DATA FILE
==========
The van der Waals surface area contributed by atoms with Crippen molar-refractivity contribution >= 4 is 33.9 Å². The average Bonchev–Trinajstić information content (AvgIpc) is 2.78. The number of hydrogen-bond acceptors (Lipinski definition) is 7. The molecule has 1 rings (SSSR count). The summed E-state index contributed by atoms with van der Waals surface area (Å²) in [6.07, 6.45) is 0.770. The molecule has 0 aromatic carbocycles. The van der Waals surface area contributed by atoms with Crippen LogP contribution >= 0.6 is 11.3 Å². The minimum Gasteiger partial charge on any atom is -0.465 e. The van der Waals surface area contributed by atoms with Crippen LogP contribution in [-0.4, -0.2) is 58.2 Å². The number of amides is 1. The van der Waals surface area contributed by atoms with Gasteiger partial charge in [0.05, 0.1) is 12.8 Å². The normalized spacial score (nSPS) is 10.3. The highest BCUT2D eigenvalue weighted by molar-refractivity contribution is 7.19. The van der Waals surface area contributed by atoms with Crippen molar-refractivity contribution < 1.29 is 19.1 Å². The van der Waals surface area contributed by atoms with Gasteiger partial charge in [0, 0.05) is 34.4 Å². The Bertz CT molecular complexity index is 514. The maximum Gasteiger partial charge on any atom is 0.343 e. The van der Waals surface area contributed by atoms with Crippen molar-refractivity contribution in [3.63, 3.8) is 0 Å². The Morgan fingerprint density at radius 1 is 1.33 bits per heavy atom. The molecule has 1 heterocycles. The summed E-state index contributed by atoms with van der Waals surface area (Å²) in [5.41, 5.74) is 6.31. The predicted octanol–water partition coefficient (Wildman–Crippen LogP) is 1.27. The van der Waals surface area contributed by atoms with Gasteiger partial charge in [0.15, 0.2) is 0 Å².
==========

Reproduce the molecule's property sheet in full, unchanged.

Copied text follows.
The van der Waals surface area contributed by atoms with Crippen molar-refractivity contribution >= 4 is 33.9 Å². The average Bonchev–Trinajstić information content (AvgIpc) is 2.78. The number of hydrogen-bond acceptors (Lipinski definition) is 7. The molecule has 1 rings (SSSR count). The summed E-state index contributed by atoms with van der Waals surface area (Å²) in [6.07, 6.45) is 0.770. The molecule has 0 aromatic carbocycles. The van der Waals surface area contributed by atoms with Crippen LogP contribution >= 0.6 is 11.3 Å². The minimum Gasteiger partial charge on any atom is -0.465 e. The van der Waals surface area contributed by atoms with Crippen LogP contribution in [-0.4, -0.2) is 58.2 Å². The number of amides is 1. The van der Waals surface area contributed by atoms with Gasteiger partial charge in [0.05, 0.1) is 12.8 Å². The normalized spacial score (nSPS) is 10.3. The highest BCUT2D eigenvalue weighted by molar-refractivity contribution is 7.19. The van der Waals surface area contributed by atoms with Crippen molar-refractivity contribution < 1.29 is 19.1 Å². The van der Waals surface area contributed by atoms with Gasteiger partial charge in [0, 0.05) is 34.4 Å². The Bertz CT molecular complexity index is 514. The maximum Gasteiger partial charge on any atom is 0.343 e. The van der Waals surface area contributed by atoms with Crippen molar-refractivity contribution in [3.63, 3.8) is 0 Å². The Morgan fingerprint density at radius 1 is 1.33 bits per heavy atom. The molecule has 1 heterocycles. The summed E-state index contributed by atoms with van der Waals surface area (Å²) in [5.41, 5.74) is 6.31. The predicted octanol–water partition coefficient (Wildman–Crippen LogP) is 1.27. The van der Waals surface area contributed by atoms with Gasteiger partial charge in [0.15, 0.2) is 0 Å².